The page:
On Friday, ASU released its disbursement plans for the combined $305 million it received from the Higher Education Emergency Relief Fund under the American Rescue Plan Act and the Coronavirus Response and Relief Supplemental Appropriations Act.
Under requirements from the federal government, at least $134 million of the funding the University received must be used for emergency financial aid grants to students. The funds are set to be distributed during the 2021-22 academic year, and ASU estimates the sum will serve around 36,000 students.
The other $170 million will be used by the University to support itself and make up for financial losses caused by the COVID-19 pandemic, according to an ASU spokesperson.
According to a University update on the Novel Coronavirus FAQ page, $71 million will go to over 15,000 students who demonstrate financial need, including members of the College Attainment Grant and President Barack Obama Scholars programs. According to the update, aid to these program recipients would have likely decreased due to COVID-19 financial ramifications without the federal help.
Another $48 million will go to about 10,000 undergraduate and graduate students who do not currently receive institutional aid from the University during the 2021-22 school year.
$10 million will go to over 8,000 Summer 2021 students, and $5 million will help “students and families whose financial circumstances have changed as a result of COVID-19,” which will help approximately 3,000 students, according to the update.
The funding will be applied directly to students' accounts, and the grants will range from $100 to $6,000 depending on a student's circumstances, Katie Paquet, vice president of media relations, said in an email.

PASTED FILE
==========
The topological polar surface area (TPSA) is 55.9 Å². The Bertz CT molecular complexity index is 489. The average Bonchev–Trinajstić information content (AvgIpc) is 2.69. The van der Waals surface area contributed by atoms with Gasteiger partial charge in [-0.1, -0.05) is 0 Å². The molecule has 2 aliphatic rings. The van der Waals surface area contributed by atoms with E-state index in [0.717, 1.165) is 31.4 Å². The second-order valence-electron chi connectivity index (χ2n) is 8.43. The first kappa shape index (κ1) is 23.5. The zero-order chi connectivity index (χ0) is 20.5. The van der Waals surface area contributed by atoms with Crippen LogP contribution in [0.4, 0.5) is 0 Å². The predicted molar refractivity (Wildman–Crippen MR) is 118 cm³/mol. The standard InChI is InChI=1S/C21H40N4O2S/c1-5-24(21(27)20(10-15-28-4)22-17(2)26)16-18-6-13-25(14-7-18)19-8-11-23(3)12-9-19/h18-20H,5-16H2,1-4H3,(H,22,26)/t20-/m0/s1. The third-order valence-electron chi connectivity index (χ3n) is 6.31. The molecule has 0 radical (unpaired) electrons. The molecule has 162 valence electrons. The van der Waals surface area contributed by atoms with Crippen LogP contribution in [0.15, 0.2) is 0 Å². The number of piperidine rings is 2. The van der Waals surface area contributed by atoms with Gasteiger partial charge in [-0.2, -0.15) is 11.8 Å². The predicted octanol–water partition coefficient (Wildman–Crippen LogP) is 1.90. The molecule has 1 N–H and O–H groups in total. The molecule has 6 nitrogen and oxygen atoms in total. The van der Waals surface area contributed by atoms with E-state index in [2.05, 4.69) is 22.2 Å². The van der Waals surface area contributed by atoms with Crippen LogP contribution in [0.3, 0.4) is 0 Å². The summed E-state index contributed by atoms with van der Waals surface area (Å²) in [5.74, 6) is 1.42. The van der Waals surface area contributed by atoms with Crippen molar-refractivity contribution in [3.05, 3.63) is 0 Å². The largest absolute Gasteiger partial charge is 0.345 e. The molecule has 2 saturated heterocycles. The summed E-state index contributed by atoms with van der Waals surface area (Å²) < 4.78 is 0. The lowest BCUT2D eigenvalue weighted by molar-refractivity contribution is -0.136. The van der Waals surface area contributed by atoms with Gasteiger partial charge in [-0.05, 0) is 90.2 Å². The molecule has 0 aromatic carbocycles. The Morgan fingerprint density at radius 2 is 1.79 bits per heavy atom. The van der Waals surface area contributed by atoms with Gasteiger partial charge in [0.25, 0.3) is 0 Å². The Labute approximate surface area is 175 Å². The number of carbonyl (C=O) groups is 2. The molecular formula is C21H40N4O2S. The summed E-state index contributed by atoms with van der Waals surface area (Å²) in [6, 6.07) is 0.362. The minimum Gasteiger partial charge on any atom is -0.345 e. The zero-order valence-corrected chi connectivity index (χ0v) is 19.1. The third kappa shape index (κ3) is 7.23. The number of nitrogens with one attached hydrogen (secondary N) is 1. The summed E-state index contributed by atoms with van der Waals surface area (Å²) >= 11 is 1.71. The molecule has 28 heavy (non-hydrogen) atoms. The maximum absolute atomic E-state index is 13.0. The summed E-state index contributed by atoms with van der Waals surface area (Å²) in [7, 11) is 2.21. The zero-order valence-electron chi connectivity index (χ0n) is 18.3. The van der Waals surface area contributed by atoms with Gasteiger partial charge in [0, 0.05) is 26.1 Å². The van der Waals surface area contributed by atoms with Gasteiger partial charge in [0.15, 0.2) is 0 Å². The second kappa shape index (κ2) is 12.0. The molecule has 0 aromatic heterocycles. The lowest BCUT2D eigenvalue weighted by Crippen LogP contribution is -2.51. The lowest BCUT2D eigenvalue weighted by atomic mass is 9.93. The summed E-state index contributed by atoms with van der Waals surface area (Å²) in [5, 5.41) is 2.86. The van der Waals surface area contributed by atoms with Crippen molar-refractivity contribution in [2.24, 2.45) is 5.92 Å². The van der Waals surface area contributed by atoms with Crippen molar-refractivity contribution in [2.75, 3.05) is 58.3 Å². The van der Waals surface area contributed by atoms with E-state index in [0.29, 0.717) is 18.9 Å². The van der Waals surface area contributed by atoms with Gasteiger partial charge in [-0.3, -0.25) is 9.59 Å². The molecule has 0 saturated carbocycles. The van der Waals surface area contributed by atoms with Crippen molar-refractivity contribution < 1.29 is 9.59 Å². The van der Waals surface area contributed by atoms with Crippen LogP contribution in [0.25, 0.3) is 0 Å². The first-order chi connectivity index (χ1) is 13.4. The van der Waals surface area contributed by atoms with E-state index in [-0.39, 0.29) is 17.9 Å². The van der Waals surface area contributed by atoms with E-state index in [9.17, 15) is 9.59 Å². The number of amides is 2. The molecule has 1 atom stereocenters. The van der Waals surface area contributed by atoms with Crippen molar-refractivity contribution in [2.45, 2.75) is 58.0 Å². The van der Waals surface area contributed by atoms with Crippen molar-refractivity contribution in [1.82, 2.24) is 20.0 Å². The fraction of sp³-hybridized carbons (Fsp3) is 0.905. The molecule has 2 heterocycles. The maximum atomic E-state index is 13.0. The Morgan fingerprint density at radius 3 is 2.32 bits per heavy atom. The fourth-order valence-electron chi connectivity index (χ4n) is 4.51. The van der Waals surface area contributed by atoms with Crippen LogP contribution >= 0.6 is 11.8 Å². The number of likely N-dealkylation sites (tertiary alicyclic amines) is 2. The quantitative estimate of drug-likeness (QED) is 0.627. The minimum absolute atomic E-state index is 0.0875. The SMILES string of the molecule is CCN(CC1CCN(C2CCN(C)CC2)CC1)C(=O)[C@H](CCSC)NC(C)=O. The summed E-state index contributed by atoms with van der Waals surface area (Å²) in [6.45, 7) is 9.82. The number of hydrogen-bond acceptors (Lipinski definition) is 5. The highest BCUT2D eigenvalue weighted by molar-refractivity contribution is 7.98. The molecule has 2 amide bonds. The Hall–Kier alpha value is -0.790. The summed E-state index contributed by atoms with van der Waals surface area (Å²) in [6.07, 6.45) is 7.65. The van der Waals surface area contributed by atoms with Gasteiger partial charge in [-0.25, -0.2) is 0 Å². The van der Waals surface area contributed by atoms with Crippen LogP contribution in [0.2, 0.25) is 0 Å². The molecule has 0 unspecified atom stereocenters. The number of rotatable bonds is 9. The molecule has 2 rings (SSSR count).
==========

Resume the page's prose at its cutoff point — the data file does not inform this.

Aside from the portion of funding used for direct student aid, ASU will be using around $170 million of the total funds to support ASU’s operations and help pay expenses it incurred during the pandemic, Paquet said in another email.
A total of $75 million will replace revenue the University lost due to the pandemic. Approximately $60 million will go to replacing the lost revenue from “auxiliary service sources” like dining, housing and parking operations. The remaining $15 million will replace the money lost from tuition and fees, according to the email.
An estimated $40 million of the institutional aid will be used for equipment, software or staff associated with distance learning. It also includes expenses for technological enhancements, upgrades and equipment for ASU Sync.
Because the University has announced plans to return to pre-pandemic operations in the fall, most of the costs associated with ASU Sync are from previous use. Some of the funds are going to support ASU Sync usage from this summer as well as ongoing software costs in case the University moves back to a hybrid or remote model because of the pandemic, Paquet said.
Another $40 million will be used to support campus operations and safety measures, including the construction of outdoor learning spaces that encourage social distancing, cleaning measures, COVID-19 testing and vaccine implementation and contact tracing.
The University will be using around $5 million to cover the cost of technology hardware like laptops and tablets that were provided to students through the laptop loaner program.
The plan for usage of the federal funding comes two months after the University’s initial announcement of receiving $191 million from the ARP Act. Just under $113 million of the $305 million the University will use comes from CRRSA Act, which was signed into law in December 2020.
In March 2020, ASU received $63.5 million from the Coronavirus Aid, Relief and Economic Security Act, the first of what is now three relief packages aimed to help economic recovery from the COVID-19 pandemic. Approximately half of that sum, $31.7 million, went to student aid.
At the end of 2020, Gov. Doug Ducey granted ASU $46 million for additional COVID-19 support from the state's CARES act funds.
UA has already disbursed over $4 million of its $42.2 million designated for student emergency relief from the ARP Act by sending direct aid to students, along with opening an emergency fund application.
NAU received $66 million from the ARP Act and over $37.5 million from the CRRSA Act. The university has distributed funds from the latter act since the start of 2021 and will continue to do so into the fall, but it has not announced any plans for distributing funds from the former act.
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